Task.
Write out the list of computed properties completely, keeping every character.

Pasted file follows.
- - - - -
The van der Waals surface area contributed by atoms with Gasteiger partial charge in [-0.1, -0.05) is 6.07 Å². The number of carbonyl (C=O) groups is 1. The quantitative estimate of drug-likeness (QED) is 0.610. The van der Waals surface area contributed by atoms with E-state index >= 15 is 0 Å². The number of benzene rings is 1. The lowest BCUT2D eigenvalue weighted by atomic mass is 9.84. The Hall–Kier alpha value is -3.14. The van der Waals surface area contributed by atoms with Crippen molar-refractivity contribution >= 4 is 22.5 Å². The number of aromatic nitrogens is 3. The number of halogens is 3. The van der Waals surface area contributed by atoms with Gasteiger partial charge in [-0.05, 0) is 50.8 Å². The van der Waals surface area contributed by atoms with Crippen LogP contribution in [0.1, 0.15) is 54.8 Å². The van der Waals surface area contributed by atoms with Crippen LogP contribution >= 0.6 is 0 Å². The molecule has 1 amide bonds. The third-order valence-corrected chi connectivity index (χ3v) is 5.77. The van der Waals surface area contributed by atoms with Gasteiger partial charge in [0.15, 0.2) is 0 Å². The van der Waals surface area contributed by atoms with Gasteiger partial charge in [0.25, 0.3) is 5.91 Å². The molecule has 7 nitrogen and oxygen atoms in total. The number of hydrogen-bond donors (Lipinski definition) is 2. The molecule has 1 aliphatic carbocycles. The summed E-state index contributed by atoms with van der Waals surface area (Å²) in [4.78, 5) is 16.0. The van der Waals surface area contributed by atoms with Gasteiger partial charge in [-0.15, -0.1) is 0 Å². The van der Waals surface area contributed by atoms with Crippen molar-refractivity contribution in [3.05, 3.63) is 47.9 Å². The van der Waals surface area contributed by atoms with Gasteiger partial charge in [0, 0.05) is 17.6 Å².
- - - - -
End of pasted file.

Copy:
The van der Waals surface area contributed by atoms with Gasteiger partial charge in [-0.1, -0.05) is 6.07 Å². The number of carbonyl (C=O) groups is 1. The quantitative estimate of drug-likeness (QED) is 0.610. The van der Waals surface area contributed by atoms with E-state index >= 15 is 0 Å². The number of benzene rings is 1. The lowest BCUT2D eigenvalue weighted by atomic mass is 9.84. The Hall–Kier alpha value is -3.14. The van der Waals surface area contributed by atoms with Crippen molar-refractivity contribution >= 4 is 22.5 Å². The number of aromatic nitrogens is 3. The number of halogens is 3. The van der Waals surface area contributed by atoms with Gasteiger partial charge in [-0.05, 0) is 50.8 Å². The van der Waals surface area contributed by atoms with Crippen LogP contribution in [0.1, 0.15) is 54.8 Å². The van der Waals surface area contributed by atoms with Crippen LogP contribution >= 0.6 is 0 Å². The molecule has 1 amide bonds. The third-order valence-corrected chi connectivity index (χ3v) is 5.77. The van der Waals surface area contributed by atoms with Gasteiger partial charge in [0.15, 0.2) is 0 Å². The van der Waals surface area contributed by atoms with Gasteiger partial charge in [0.25, 0.3) is 5.91 Å². The molecule has 7 nitrogen and oxygen atoms in total. The number of hydrogen-bond donors (Lipinski definition) is 2. The molecule has 1 aliphatic carbocycles. The summed E-state index contributed by atoms with van der Waals surface area (Å²) in [4.78, 5) is 16.0. The van der Waals surface area contributed by atoms with Gasteiger partial charge in [-0.15, -0.1) is 0 Å². The van der Waals surface area contributed by atoms with Crippen molar-refractivity contribution in [3.05, 3.63) is 47.9 Å². The van der Waals surface area contributed by atoms with Gasteiger partial charge in [0, 0.05) is 17.6 Å².